Women Now Officially Allowed Combat-Related Jobs in the Army

This week marked the beginning of a new policy in the United States Army. Women are now allowed to hold positions related to direct combat in war zones, positions that they were expressly barred from holding in previous years and opening up thousands of new positions to them. According to the Associated Press, nine brigades are testing the new policy before expanding the job openings to women throughout the army.

It seems that part of the logic behind the policy shift lies in the realization that women have already been dying in combat in recent wars, doing jobs that were already dangerous without any kind of official recognition. This new policy, which allows women to hold positions such as field surgeons, intelligence sergeants and tank mechanics, now gives women the official recognition for their sacrifices in recent wars.

As a bill presented to the Senate and House of Representatives a year ago hoping to overturn gender inequalities in the military states, “As of April 1, 2011, 137 female members of the Armed Forces have been killed in Iraq or Afghanistan, and, of the women killed, over 60 were killed in combat.” The numbers reflect that women are just as likely to be placed at the center of danger as men in modern war zones. This reticence on the part of military and political personnel to recognize the work of female soldiers feeds into a stereotype of female physical weakness.

As Kelly Hasselman, a unit commander in the Army, told Al Jazeera, “there are no front lines anymore,” which means that both men and women face the same danger in any war zone, no matter what their job title states. Women also receive the same difficult training but face gender discrimination in terms of promotions and respect from subordinates in the Armed Forces.

The Pentagon has still not overturned “The Ground Combat Exclusion Policy” which directly stops women from entering into official positions of direct combat in war zones, according to the Global Post. This policy has affected women’s ability to get promotions or be deployed on equal terms with their male counterparts. And while it remains a positive step in the right direction to open up job opportunities on an equal footing with male counterparts, the testing of this new policy in only nine brigades obscures the continued exclusion of women from a multitude of other jobs within the Armed Forces based on gender.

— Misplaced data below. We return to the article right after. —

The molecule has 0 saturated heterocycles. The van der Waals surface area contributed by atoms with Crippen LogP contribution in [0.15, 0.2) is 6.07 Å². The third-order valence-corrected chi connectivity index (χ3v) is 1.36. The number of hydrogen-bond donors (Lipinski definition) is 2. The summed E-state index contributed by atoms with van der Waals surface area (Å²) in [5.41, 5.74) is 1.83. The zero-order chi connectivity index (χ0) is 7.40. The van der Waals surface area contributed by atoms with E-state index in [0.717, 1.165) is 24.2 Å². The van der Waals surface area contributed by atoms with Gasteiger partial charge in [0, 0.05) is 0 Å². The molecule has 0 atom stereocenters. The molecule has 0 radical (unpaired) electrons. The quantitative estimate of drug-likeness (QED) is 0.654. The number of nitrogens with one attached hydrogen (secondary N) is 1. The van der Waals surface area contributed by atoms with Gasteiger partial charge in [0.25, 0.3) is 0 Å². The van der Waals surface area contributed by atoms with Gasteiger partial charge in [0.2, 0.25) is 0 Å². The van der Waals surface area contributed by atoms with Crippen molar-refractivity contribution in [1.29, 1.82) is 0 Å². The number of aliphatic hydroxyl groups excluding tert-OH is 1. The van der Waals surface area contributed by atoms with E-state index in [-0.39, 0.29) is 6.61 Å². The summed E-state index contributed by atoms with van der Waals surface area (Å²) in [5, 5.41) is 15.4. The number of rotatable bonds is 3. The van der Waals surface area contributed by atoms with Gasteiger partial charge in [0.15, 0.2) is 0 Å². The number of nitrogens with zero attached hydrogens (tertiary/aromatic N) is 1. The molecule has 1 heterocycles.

As combat zones in Afghanistan and Iraq continue to bring about new deployments, women face the same discriminations even when they are now able to hold new jobs that were closed to them before. Their careers in the Armed Forces remain stunted based on official policies that discriminate against female bodies as an inferior and less-capable vessel in the context of war.

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Photo Credit: The U.S. Army


Kathy Perez
Kathy Johnson6 years ago

finally. this is certainly a step in the right direction. a small, but a good one. maybe this country will improve some

Deborah F.
Deborah F6 years ago


Emily M.
Emily M6 years ago

Joy P., trans people aren't allowed to serve in the US armed forces. Being transgender is considered a medical condition that makes someone unable to serve. Those who manage to be enlisted in the armed forces despite being transgender who come out or are outed are ultimately dishonorably discharged (and worse). And lifting DADT and allowing women in combat doesn't specifically help trans people in the least. You are an idiot.

Joy Phillip
Joy Phillip6 years ago

It's about damned time. Ironically, a transwoman can fight in combat, but a cis woman can't. Stupid if you ask me. If you want to fight, you should be able to fight.

Gloria H.
Gloria H6 years ago

so difficult for me to understand the zest to join in combat, to kill another human being, someone's father, son, a person who will never see another sunrise or hear a sound other than his skull being blown apart.
We have long range artillery that will blow to bits whoever/whatever human "collateral" that is in the way. How can someone check out the result of their aim, see chunks of flesh and bone that once was human and feel "proud" about it? War is crazy. No wonder so many men in service commit suicide. Now it will be women's turn to numb out.

Nancy Roussy
Nancy Roussy6 years ago

Does that mean that now they will also have to go through the same training as the men? Somehow I doubt it!

Ian Fletcher
Ian Fletcher6 years ago

I'm against all armies, they are pathetic and extremely overrated. All soldiers are sick, romantic fascists, who for a hearty handshake of their captain would gladly blow the head off their own mothers.
If a woman is so brainwashed as to enroll, let her by all means blow the head off her own mother.

Jamie Clemons
Jamie Clemons6 years ago

If women want to go into combat for a legitimate reason that is fine, but how about we quit over-glorifying troops and get us out of these stupid rediculous unnecessary illegal wars for oil? How about Obusha get off his hiney and bring the troops home.

John Mansky
John Mansky6 years ago

So now it is really official...

Leslea Herber
Leslea Herber6 years ago

Wow... Here in Canada, women have been in combat units since the late 1980's... Then again LGBT people have been welcome in ours since 1992.

Then again, we got gay marriage in 2004.

So in another 10 to 20 years or so, the US MIGHT catch up to us on that too huh?